Language: The Pathen language belongs to the Hmong - Dao language groups.
History: As the legend has it, the Pathen from Than Lo in China came to Vietnam 200 - 300 years ago, crossing the sea with the Dao people.
Production activities: In the past, the Pathen mainly lived by cultivating swidden fields, using the digging stick to make holes for seedlings planted into the cleared, burnt fields. Crops include rice, corn, and various kinds of vegetables, such as beans, khoai so, khoai mon. Agricultural tools include the axe, knife and hoe. With crop production being largely dependent on weather conditions, the Pathen periodically must go into the forest and dig cu nau (a root crop yielding brown dye) and yam to supplement their diet when they have bad crops. The gathering of forest fruits still plays an important role in their economic life. Weaving cloth was developed a long time ago, and the Pathen's woven textiles are much appreciated by surrounding groups. Pathen men used to do basketry and carpentry. The Pathen raise farm animals, such as cows, buffaloes, goats, pigs and poultry, also used for religious activities. Buffaloes are also used as draught animals.
Diet: The Pathen mainly eat rice for their two main meals each day. They enjoy eating boiled or fried dishes.
Clothing: The clothing of Pathen women still keeps its special features. Their traditional clothing includes a long skirt and shirt which are very colorful and include decorative trims that are similar to thosg on clothing worn by the Dao people.
Housing: The Pathen mainly reside in Tuyen Quang and Ha Giang provinces. Depending on the area, the Pathen used to live either in houses on stilts or in semi-stilt houses. Houses could also be built directly on the ground. In many places, houses with pillars are built, which tend to make the' structures look stronger and more beautiful.
Transportation: Back-carrying is the principal means for the Pathen to transport goods.
Social organization: Good relations with neighbors play an essential role in community life. The Pathen live in harmony with each other and often take care of and help each other. They give mutual assistance during the harvest- time and when the farm work requires more labor. They have many family lineages living together in one village, in which there is usually one big family lineage. The Pathen have eight original family lineages and some other lineages originating from the Dao people (Ban, Trieu). Each family lineage is divided into smaller branches with their own legends.
Marriage: Monogamy is observed among the Pathen. Marriage is forbidden within the same lineage. It is rare that a husband marries a second wife or seeks a divorce. According to traditional customs, the husband should come to live with his wife's family for a certain period of time (at least 12 years) after the marriage; if the family of the wife has no sons, then the groom who has married into the family is supposed to live there forever. Then their children will bear the family name of the mother.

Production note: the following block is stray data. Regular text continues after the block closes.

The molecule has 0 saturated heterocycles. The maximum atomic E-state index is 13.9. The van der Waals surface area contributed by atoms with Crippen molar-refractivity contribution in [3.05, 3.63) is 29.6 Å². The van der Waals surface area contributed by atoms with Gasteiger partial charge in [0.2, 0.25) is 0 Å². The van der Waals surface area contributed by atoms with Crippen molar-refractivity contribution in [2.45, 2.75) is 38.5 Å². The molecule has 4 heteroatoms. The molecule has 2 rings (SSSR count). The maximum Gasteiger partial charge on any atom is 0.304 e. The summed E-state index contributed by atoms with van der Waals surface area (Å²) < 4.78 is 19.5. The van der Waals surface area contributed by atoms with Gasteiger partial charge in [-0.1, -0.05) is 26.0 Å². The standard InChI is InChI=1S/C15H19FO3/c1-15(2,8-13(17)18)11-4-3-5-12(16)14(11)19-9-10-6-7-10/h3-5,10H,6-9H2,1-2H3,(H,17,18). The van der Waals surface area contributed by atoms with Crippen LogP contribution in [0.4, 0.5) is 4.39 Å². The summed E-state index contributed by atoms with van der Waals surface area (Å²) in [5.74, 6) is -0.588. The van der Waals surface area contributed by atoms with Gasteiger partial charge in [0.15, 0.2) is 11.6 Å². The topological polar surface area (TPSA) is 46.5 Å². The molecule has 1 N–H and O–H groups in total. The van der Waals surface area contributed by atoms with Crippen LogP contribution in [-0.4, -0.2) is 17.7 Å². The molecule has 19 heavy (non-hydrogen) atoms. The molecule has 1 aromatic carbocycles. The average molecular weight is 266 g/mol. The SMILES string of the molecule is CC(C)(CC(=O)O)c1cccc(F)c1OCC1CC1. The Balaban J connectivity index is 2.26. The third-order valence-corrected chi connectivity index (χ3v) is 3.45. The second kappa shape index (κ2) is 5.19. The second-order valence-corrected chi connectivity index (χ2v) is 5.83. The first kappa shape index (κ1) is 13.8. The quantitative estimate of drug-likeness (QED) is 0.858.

Funerals: When someone dies the people in the house will fire a rifle three times to announce the death to the community; then they begin to shroud the dead. The married daughter will prepare offerings for the funeral. The offering is often a pig weighing about 25kg; less wealthy families might offer just seven cocks. The coffin is made from a holowed-out tree trunk. The coffin is normally filled with fried rice and covered by the ban paper before it is burnt.
Festivals: The Pathen celebrate the traditional Tet lunar new year holidays like other ethnic minorities in the Northeast area.
Beliefs : The Pathen believe in the existence of a spirit world in which everything has a soul. Pathen ghosts are of two types those that are auspicious and those that bring disaster and misfortune. The auspicious spirits live in the sky with other spirits, people's ancestors, spirits of the soil.... The spirits that bring misfortune and disaster include the ghosts of rivers and streams and ill spirits of those who died unnatural death, all of whom are believed to destroy human crops and kill cattle.
The Pathen worship their ancestors at home. The altar is made using an inverted U shaped wooden plate on which is placed an incense bowl and a bowl of water. Some beliefs are related to agriculture, like worshipping before planting seeds, and the new rice ritual. The legend of the rice plant credits three animals - the dog, cat and pig - with stealing rice seeds from heaven and bringing them to humans. Because of that, man must, feed these animals before they worship the rice spirit. When there is a prolonged drought, the Pathen pray for the rain. Their ceremonial rituals relate to breeding and hunting practices which are also important to the Pathen's life.
Calendar: The Pathen use the lunar calendar in their agricultural cycle and in daily life.
Education: Many Pathen people can read and write Nom, Tay and Nung characters.
Entertainment: The Pathen preserve a rich folk culture tradition that includes singing, flute playing, and folk performances.
Travel tip shared by Lanh Nguyen